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Memories of Nate Cutler


Memories of Nate Cutler

By Ken Kokka

I have known Nate Cutler long enough that I’m not sure
when we first met – some time in the early 1980s. I was
still in high school. Nate referred to himself as "the
old man" – usually as in, "Don’t let this old
man beat you." Nate would prod, poke, tease and
provoke me during workouts (I’m positive that Nate saved
his beard stubble just for Saturday morning practices; it
became his signature "secret weapon of last resort")
– all to challenge me to work harder, to do better, to
not quit. I have to admit: It’s hard to quit when your
partner, a guy who’s old enough to be your father (sorry,
Nate – I couldn’t resist), won’t give up.

In truth, although we kidded Nate constantly about his
"advanced" age, his youthfulness was a source
of wonder and amazement to me. I delighted in quizzing
new students about Nate’s age. They invariably guessed
that Nate was 7 to 10 years younger than his
chronological age – a testament not only to Nate’s
physical fitness but also his vitality and vigor. Nate’s
age was determined not by years but by his youthful
spirit. He was never bound by the confines of "acting
his age." He trekked to Tibet and India for a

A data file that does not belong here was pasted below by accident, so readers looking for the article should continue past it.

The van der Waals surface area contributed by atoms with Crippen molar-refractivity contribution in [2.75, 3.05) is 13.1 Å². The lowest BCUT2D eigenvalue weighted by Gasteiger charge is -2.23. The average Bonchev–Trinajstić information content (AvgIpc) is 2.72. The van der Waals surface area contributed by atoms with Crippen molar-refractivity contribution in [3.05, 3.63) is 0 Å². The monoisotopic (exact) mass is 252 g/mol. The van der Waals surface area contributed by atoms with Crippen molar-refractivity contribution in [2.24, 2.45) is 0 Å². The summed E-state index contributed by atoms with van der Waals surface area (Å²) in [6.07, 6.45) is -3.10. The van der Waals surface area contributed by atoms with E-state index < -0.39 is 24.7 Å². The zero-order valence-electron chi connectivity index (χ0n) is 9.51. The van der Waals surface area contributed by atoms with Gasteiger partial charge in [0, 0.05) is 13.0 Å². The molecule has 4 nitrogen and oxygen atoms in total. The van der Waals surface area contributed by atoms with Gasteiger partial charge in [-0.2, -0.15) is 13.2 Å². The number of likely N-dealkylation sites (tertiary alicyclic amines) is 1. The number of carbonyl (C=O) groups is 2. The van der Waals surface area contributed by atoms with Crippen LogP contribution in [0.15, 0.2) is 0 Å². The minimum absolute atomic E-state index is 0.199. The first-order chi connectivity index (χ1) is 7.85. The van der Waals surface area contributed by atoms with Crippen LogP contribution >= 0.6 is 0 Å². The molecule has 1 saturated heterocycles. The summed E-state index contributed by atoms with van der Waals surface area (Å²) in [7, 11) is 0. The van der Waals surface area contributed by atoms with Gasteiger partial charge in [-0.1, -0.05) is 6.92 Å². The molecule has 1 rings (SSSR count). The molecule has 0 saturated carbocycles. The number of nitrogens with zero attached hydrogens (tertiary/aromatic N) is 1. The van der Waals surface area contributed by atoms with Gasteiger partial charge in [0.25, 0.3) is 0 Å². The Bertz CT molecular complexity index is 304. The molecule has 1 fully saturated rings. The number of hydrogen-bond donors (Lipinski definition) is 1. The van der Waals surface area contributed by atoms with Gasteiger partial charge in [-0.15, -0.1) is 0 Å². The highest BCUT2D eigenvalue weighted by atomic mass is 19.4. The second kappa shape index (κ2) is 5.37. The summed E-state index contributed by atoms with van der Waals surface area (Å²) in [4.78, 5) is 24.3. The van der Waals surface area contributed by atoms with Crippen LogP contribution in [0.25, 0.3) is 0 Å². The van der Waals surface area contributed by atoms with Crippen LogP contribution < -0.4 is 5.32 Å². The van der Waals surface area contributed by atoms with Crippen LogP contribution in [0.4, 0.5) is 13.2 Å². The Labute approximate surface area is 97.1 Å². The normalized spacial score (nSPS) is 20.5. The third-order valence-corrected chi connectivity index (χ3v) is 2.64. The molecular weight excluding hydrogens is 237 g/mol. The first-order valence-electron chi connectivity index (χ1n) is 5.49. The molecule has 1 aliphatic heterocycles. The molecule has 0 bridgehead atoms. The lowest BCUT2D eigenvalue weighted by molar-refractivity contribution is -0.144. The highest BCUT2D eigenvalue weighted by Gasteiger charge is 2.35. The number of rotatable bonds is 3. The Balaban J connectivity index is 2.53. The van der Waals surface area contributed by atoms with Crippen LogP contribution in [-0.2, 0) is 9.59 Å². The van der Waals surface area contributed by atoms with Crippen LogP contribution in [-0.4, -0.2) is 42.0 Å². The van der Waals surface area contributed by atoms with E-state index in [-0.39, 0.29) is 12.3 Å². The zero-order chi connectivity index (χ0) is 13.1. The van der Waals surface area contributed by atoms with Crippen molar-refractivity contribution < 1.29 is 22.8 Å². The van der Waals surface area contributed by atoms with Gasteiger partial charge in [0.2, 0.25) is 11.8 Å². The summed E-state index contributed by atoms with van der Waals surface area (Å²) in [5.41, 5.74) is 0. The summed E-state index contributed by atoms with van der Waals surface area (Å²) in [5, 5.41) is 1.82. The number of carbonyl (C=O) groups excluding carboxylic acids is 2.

spiritual pilgrimage at an age when most folks are
settling comfortably into middle age. He raised three
children while completing his doctoral
thesis in religious studies, and working, and
participating in numerous community, social and cultural
groups. Through it all, Nate found the time to work out
and teach at the dojo, every Monday and Saturday, like
clockwork. I don’t quite know how he managed it all.

Nate led his life with an intense devotion to the people
and activities that brought joy and meaning to his life.
Nate loved doing Judo with us. He loved the sweat,
sacrifice, and hard work that Judo entails. Judo brought
us together in ways that none of us can adequately
express in words. I stated above that Nate "found"
the time each week for Judo, but that is not quite
accurate. Nate chose to give his time to Judo and to our
dojo, and he did so with an open heart and mind. In so
doing, Nate exemplified the two mottoes of Judo: Sei
Ryoku Zen Yo ("to put our best efforts into
everything") and Ji Ta Kyo Ei ("benefit from
living with others harmoniously"). I am a better
person for having known Nate. I miss him every practice.

Nowadays, I’m the old man in the dojo (in fact, I’m just
about Nate’s age when we first met). I’m the one doing
the prodding and pushing in class. Who knows? Maybe I’ll
even start growing a beards once a week, around Thursday
or so. I think Nate would appreciate that.

One Response so far.

  1. Nate worked for a man that I despised, however that never got in the way of our mutual friendship. He was certainly the nicest of all of the photographer’s covering Hollywood. I knew him from his first day “on the street”, he was a lovely many and very special person.
    Murray Garrett